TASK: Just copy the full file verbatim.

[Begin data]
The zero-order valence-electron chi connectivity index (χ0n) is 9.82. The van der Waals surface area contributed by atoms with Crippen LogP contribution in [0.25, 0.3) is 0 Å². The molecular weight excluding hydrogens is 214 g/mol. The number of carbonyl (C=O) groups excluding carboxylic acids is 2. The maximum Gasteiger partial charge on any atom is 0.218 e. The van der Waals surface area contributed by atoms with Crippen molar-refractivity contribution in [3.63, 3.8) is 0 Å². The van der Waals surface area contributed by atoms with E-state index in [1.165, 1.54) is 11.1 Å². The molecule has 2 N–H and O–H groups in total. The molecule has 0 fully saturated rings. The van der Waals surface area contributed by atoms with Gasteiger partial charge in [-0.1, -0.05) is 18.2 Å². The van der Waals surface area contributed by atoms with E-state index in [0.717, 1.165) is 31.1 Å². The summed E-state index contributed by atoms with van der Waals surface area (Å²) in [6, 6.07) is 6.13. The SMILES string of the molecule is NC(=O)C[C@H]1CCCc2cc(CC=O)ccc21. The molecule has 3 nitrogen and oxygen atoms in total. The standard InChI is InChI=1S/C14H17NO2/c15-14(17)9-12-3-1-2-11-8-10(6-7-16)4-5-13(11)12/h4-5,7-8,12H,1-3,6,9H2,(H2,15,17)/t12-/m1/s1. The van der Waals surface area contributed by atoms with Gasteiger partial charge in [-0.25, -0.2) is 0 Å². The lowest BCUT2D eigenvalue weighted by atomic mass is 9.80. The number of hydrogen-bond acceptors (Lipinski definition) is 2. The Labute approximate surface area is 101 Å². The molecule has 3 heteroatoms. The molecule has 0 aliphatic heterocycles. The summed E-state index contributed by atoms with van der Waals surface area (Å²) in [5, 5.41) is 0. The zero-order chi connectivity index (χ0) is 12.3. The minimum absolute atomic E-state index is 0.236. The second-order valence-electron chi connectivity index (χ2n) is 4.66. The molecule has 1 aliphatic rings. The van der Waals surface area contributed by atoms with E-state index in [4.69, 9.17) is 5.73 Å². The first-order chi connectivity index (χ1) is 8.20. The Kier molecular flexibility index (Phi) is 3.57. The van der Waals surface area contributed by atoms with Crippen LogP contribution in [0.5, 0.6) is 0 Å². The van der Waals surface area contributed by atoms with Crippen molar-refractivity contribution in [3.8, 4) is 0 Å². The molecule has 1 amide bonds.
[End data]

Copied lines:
The zero-order valence-electron chi connectivity index (χ0n) is 9.82. The van der Waals surface area contributed by atoms with Crippen LogP contribution in [0.25, 0.3) is 0 Å². The molecular weight excluding hydrogens is 214 g/mol. The number of carbonyl (C=O) groups excluding carboxylic acids is 2. The maximum Gasteiger partial charge on any atom is 0.218 e. The van der Waals surface area contributed by atoms with Crippen molar-refractivity contribution in [3.63, 3.8) is 0 Å². The van der Waals surface area contributed by atoms with E-state index in [1.165, 1.54) is 11.1 Å². The molecule has 2 N–H and O–H groups in total. The molecule has 0 fully saturated rings. The van der Waals surface area contributed by atoms with Gasteiger partial charge in [-0.1, -0.05) is 18.2 Å². The van der Waals surface area contributed by atoms with E-state index in [0.717, 1.165) is 31.1 Å². The summed E-state index contributed by atoms with van der Waals surface area (Å²) in [6, 6.07) is 6.13. The SMILES string of the molecule is NC(=O)C[C@H]1CCCc2cc(CC=O)ccc21. The molecule has 3 nitrogen and oxygen atoms in total. The standard InChI is InChI=1S/C14H17NO2/c15-14(17)9-12-3-1-2-11-8-10(6-7-16)4-5-13(11)12/h4-5,7-8,12H,1-3,6,9H2,(H2,15,17)/t12-/m1/s1. The van der Waals surface area contributed by atoms with Gasteiger partial charge in [-0.25, -0.2) is 0 Å². The lowest BCUT2D eigenvalue weighted by atomic mass is 9.80. The number of hydrogen-bond acceptors (Lipinski definition) is 2. The Labute approximate surface area is 101 Å². The molecule has 3 heteroatoms. The molecule has 0 aliphatic heterocycles. The summed E-state index contributed by atoms with van der Waals surface area (Å²) in [5, 5.41) is 0. The zero-order chi connectivity index (χ0) is 12.3. The minimum absolute atomic E-state index is 0.236. The second-order valence-electron chi connectivity index (χ2n) is 4.66. The molecule has 1 aliphatic rings. The van der Waals surface area contributed by atoms with E-state index in [4.69, 9.17) is 5.73 Å². The first-order chi connectivity index (χ1) is 8.20. The Kier molecular flexibility index (Phi) is 3.57. The van der Waals surface area contributed by atoms with Crippen LogP contribution in [0.5, 0.6) is 0 Å². The van der Waals surface area contributed by atoms with Crippen molar-refractivity contribution in [3.8, 4) is 0 Å². The molecule has 1 amide bonds.